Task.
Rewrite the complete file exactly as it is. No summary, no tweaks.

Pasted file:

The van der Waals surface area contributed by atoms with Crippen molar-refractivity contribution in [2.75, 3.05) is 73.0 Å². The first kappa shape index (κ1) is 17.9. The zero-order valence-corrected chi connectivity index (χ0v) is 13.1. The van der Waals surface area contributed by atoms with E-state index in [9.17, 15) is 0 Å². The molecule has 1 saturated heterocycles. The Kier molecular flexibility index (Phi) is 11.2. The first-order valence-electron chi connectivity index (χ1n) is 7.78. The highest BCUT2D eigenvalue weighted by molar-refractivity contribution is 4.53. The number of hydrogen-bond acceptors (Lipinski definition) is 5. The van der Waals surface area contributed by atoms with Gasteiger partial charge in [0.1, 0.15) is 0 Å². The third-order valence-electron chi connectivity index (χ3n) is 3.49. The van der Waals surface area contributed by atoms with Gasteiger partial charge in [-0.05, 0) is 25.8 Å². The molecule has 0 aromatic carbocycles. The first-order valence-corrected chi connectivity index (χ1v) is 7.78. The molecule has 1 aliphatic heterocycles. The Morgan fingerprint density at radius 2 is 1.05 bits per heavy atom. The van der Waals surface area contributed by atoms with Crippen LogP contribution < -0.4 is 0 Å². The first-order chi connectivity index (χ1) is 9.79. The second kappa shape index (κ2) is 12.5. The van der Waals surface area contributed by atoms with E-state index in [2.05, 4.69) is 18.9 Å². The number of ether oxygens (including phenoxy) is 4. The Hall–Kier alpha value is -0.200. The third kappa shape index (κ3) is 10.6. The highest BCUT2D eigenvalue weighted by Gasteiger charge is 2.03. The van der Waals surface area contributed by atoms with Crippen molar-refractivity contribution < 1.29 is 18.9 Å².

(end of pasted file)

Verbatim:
The van der Waals surface area contributed by atoms with Crippen molar-refractivity contribution in [2.75, 3.05) is 73.0 Å². The first kappa shape index (κ1) is 17.9. The zero-order valence-corrected chi connectivity index (χ0v) is 13.1. The van der Waals surface area contributed by atoms with E-state index in [9.17, 15) is 0 Å². The molecule has 1 saturated heterocycles. The Kier molecular flexibility index (Phi) is 11.2. The first-order valence-electron chi connectivity index (χ1n) is 7.78. The highest BCUT2D eigenvalue weighted by molar-refractivity contribution is 4.53. The number of hydrogen-bond acceptors (Lipinski definition) is 5. The van der Waals surface area contributed by atoms with Gasteiger partial charge in [0.1, 0.15) is 0 Å². The third-order valence-electron chi connectivity index (χ3n) is 3.49. The van der Waals surface area contributed by atoms with Gasteiger partial charge in [-0.05, 0) is 25.8 Å². The molecule has 0 aromatic carbocycles. The first-order valence-corrected chi connectivity index (χ1v) is 7.78. The molecule has 1 aliphatic heterocycles. The Morgan fingerprint density at radius 2 is 1.05 bits per heavy atom. The van der Waals surface area contributed by atoms with Crippen LogP contribution < -0.4 is 0 Å². The first-order chi connectivity index (χ1) is 9.79. The second kappa shape index (κ2) is 12.5. The van der Waals surface area contributed by atoms with E-state index in [2.05, 4.69) is 18.9 Å². The number of ether oxygens (including phenoxy) is 4. The Hall–Kier alpha value is -0.200. The third kappa shape index (κ3) is 10.6. The highest BCUT2D eigenvalue weighted by Gasteiger charge is 2.03. The van der Waals surface area contributed by atoms with Crippen molar-refractivity contribution < 1.29 is 18.9 Å².